No idea what this yarn (or any of my handspun for that matter) will become yet. Right now my goal is just to keep on spinning and producing more handspun and see how it goes. I’d like to learn chain-plying at some point, and actually figure out how to integrate more spinning time into my week. Because as it turns out, the spinning does not actually happen when you aren’t looking. Dang it.




And did you know that sometimes, you can actually make yarn? It’s crazy, crazy I tells ya. What they won’t think of next.


Filed under spinning


As it happens, I will not be a Knitting Olympian this year, but I am okay with that. Having finished off a pair of on-the-go socks, I have spent the last few days in that unusual state of knitting monogamy and it’s pretty great how much you can get done even with a couple of hours a day, when only one project is taking up your attention – and even when that project is all-cables-all-the-time.


I’m now two-thirds of the way through the back of ‘Portland’, and the first sleeve has joined the party too – for portable knitting, you know – and I am going to keep up knitting on it while the project enjoyment is still there. I have a couple of things waiting in the wings to cast on for soon, but it is good to get over the lion’s share of a project like this before adding something else to the mix, so Portland and me it shall be.

It is a break week for me this week, which means I mercifully do not have to give any song and dance shows lectures for several days, but this big stack of grading next to me does mean it is simply a work-from-home week. With the extra bit of time I’m hopeful at re-booting my spinning energies, as my poor poor wheel has been all but neglected since late 2009.

Progress, people, progress. I’m gonna get there.

If you are a Knitting Olympian, I wish you godspeed and good finishing, may your knitting injuries be few and your yardage be plentiful.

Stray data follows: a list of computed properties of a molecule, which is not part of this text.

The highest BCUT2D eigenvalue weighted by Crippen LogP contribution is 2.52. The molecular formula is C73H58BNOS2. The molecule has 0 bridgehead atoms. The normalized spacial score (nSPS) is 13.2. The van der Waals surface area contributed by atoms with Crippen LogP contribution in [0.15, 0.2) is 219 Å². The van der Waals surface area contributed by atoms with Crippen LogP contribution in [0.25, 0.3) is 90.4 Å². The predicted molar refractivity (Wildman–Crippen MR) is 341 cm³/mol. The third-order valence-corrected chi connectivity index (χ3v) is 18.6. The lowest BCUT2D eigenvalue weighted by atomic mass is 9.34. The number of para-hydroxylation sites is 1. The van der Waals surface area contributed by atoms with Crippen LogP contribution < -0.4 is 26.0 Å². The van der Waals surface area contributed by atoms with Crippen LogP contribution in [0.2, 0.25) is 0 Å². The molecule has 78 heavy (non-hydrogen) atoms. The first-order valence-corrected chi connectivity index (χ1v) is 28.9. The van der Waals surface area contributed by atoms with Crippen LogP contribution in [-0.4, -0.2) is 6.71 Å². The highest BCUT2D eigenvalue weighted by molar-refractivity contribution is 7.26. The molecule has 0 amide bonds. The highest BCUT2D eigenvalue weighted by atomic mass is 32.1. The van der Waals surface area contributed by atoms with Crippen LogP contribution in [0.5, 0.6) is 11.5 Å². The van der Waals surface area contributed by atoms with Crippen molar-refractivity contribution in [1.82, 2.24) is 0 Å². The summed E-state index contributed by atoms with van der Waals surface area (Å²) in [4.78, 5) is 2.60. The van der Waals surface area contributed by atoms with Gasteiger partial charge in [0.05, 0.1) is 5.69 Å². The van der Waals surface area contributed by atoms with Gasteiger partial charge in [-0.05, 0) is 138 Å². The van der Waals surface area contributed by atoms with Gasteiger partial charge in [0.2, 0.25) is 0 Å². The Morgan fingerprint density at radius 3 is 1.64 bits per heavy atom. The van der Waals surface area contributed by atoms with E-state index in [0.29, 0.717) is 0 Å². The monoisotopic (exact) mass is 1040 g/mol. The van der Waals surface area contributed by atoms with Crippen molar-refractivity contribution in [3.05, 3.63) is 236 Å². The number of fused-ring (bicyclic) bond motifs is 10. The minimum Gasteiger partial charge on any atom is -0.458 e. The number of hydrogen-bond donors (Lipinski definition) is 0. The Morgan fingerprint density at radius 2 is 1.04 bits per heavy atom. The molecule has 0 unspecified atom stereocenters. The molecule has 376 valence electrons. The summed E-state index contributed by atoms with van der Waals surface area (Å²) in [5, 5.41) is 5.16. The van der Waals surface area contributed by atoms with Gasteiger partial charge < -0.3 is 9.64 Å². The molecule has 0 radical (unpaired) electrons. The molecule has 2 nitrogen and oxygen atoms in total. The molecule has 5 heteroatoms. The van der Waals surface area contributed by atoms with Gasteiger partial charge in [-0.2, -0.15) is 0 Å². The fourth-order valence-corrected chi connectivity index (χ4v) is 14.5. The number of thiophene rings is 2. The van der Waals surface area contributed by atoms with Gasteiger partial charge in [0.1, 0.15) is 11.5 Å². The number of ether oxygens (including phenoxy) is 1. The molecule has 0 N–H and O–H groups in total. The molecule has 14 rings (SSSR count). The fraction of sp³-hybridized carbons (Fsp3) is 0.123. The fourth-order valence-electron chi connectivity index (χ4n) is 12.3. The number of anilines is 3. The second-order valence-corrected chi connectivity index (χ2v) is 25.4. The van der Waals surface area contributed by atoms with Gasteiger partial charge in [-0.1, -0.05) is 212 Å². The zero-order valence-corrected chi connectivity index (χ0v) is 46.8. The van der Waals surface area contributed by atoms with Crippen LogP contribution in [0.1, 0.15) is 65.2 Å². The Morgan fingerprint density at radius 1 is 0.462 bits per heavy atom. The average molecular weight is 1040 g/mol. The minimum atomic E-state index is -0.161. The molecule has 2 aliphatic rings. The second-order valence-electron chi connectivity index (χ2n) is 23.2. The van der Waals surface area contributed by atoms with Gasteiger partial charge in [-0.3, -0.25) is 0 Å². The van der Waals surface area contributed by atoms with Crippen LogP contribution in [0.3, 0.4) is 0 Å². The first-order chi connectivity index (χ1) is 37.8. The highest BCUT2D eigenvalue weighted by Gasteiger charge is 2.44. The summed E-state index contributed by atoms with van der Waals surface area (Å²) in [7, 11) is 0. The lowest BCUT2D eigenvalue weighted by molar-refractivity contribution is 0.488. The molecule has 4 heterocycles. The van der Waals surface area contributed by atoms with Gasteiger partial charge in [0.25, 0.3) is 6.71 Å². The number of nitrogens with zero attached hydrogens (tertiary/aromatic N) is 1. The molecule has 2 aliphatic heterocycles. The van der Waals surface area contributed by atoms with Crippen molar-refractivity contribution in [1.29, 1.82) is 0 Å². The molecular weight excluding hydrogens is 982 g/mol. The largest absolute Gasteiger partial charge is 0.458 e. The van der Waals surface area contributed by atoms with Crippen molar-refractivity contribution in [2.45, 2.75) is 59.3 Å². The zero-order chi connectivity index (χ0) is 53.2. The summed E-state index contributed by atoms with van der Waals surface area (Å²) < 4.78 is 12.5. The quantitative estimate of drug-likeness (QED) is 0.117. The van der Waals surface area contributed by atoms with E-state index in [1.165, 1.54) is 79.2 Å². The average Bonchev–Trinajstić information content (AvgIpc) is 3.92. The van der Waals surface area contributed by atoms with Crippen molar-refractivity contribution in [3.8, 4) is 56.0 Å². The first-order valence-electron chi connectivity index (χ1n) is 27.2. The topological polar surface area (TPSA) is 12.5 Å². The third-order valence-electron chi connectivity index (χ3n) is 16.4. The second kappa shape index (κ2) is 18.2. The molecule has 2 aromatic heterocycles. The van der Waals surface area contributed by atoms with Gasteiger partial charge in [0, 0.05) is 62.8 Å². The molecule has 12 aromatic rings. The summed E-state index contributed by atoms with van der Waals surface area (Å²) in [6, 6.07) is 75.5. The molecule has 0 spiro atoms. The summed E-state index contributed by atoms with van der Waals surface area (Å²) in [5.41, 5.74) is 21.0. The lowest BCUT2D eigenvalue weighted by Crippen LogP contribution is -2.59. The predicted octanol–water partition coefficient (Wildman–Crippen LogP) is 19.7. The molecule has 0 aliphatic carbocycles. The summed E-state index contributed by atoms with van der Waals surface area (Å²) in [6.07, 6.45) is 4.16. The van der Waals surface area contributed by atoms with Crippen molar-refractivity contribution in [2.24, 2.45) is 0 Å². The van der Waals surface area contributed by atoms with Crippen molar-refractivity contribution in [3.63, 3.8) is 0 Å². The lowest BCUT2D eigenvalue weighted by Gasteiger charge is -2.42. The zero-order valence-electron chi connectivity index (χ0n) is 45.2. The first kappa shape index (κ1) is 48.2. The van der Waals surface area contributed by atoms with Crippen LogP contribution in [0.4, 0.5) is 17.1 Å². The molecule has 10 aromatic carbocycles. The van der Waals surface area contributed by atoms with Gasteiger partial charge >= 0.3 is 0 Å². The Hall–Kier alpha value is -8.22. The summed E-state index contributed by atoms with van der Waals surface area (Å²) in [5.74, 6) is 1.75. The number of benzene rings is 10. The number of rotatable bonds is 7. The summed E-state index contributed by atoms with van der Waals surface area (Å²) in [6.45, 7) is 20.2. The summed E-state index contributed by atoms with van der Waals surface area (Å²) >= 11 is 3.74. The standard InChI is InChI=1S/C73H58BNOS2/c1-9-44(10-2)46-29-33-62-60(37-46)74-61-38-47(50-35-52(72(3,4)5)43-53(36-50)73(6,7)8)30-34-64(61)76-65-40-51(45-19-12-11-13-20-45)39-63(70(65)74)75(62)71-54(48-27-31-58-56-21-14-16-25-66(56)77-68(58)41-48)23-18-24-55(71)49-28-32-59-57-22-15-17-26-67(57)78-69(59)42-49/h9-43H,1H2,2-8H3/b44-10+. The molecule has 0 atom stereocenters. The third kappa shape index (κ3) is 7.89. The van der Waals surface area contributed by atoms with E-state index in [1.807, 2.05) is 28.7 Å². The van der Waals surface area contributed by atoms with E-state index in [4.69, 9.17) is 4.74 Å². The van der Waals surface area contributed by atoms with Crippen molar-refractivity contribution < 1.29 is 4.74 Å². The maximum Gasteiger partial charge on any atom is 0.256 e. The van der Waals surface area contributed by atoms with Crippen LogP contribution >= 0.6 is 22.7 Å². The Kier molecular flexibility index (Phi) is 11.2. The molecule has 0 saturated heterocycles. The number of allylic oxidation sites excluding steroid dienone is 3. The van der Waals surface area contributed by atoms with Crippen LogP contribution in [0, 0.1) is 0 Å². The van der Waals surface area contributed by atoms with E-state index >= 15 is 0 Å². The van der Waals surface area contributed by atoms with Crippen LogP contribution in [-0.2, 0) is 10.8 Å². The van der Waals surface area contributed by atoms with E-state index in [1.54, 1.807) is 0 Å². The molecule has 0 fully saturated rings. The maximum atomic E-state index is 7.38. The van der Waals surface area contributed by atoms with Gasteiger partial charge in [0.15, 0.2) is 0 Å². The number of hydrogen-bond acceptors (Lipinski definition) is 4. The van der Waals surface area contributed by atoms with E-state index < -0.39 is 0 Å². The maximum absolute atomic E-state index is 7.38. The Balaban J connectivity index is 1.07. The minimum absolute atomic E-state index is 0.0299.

Filed under cables


My current project-in-progress is coming along, albeit a bit slower but definitely steadily. Portland (from ‘A Fine Fleece’ by Lisa Lloyd’) is definitely one of those gratifying cable knits that feels even better in your hands after you keep on knitting it. There is a sort of cabled-brain effect where you start to think about the cables even after you stop knitting it. I like this phase of a project when things are still new and awesome and you haven’t hit the just-get-it-done-and-out-of-my-life phase yet. Because that phase always does seem to come around at some point.


In the mean time, I find myself suddenly debating whether to try going for the Knitting Olympics. I have no idea what project I would do, I hadn’t even considered it seriously until a couple of days ago, and yet…there is that accomplishment-driven knitter inside me just dying to get out. Would it add more stress and crazy to my life, or passion and excitement and frenzied exhilaration? I am not entirely sure. This may be a game-day decision.

Or, it has crossed my mind that even if I set a goal to finish Portland by the end of the Olympics, that would still mean that I will have finished it in less than a month. I may be slightly cynical about the Olympics, but I have deep and abiding appreciation for the feat of finishing a cabled sweater in less than a month. Hmm.

Decisions, decisions…


Filed under Uncategorized

Patterny goodness